Colorectal tumour BRAF V600E and MLH1 promoter methylation status in the assessment of mismatch repair gene sequence variants of unknown clinical significance
© Parsons et al; licensee BioMed Central Ltd. 2012
Published: 12 April 2012
Lynch Syndrome is the most common hereditary cause of colorectal cancer, caused by pathogenic mutations in the mismatch repair (MMR) genes that result in functional defects in the DNA mismatch repair complex. Individuals identified with a pathogenic mutation are at high-risk of early onset colorectal and/or endometrial tumours. However, up to 50% of MMR sequence variants are reported to be of unknown clinical significance, creating a problem for clinicians and patients.
We are developing a multifactorial model to assess the pathogenicity of MMR gene sequence variants of unknown clinical significance. Currently this model utilizes data on tumour microsatellite instability (MSI) and family segregation analysis to assess the likelihood that a variant carrier demonstrates features expected for a carrier of a pathogenic mutation. Tumour BRAF V600E mutation and MLH1 promoter methylation are reported to be associated with MSI-H, sporadic colorectal cancer and may thus provide a strong prediction that a tumour with MSI-H status is not from a MMR gene mutation carrier.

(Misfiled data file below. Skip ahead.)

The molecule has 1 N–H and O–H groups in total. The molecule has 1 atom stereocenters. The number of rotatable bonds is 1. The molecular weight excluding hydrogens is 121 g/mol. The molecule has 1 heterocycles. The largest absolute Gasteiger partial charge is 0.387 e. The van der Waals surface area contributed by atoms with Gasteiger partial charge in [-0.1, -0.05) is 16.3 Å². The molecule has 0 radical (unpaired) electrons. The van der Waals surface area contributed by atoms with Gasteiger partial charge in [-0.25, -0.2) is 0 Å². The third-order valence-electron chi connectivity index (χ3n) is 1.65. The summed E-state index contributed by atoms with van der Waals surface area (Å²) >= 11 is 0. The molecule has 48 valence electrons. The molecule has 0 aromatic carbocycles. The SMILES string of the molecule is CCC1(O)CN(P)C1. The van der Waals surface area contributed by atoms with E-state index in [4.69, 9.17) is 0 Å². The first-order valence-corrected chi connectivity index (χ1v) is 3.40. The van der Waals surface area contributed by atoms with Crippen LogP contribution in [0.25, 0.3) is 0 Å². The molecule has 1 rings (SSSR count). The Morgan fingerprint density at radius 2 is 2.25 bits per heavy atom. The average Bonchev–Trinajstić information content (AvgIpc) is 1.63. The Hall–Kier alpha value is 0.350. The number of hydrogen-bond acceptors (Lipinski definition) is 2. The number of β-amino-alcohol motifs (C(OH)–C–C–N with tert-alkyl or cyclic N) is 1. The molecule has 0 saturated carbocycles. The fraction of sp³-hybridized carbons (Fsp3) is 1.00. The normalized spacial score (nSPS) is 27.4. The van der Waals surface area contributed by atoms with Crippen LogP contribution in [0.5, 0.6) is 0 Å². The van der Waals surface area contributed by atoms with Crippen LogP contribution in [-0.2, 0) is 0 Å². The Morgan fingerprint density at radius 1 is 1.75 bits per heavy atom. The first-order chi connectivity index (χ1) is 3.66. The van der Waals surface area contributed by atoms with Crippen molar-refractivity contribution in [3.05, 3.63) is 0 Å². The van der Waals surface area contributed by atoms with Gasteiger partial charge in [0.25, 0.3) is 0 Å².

A literature review of BRAF V600E and MLH1 promoter methylation in colorectal cancer patients was performed. Frequency of these tumour features in each study was assessed, stratified by MSI status and reported/likely MMR gene mutation status. Frequency of these characteristics was also analysed in the Colon CFR dataset, and used to estimate a likelihood ratio (LR) of pathogenicity for use in multifactorial modelling.
As expected, the literature review of 4655 individuals from 33 studies revealed a high frequency of BRAF mutations in MSI-H tumours without a MMR mutation, which increased for the subset of cases with lack of MLH1 tumour protein expression. However, BRAF V600E mutation was identified in one patient with a PMS2 mutation, challenging previous assumptions that BRAF mutation status excludes positive MMR gene mutation status. MLH1 promoter methylation data generated using a variety of experimental designs were available for only 2984 individuals from 40 studies, with inconsistencies in frequency between studies. Information was reported on methylation status of 204 known MLH1 gene mutation carriers.
Analysis of the Colon CFR dataset showed that BRAF tumour mutation status predicted MMR gene mutation status when combined with tumour MSI-H status. However, MSI-L and MSS with BRAF did not provide any additional predictive power over MSI-L or MSS status alone. The likelihood of a tumour with MSI-H and BRAF V600E positive status to be from a non-carrier was 11.55 and 9.85 for population-based and clinic-based patients, respectively. However, 4/98 (4.08%) of MSI-H BRAF positive tumours were from MMR mutation carriers.
In conclusion, positive BRAF tumour status is not a conclusive test to exclude MMR gene mutation status for patients, but BRAF-MSI tumour status is a powerful addition to multifactorial models evaluating clinical significance of MMR gene variants.
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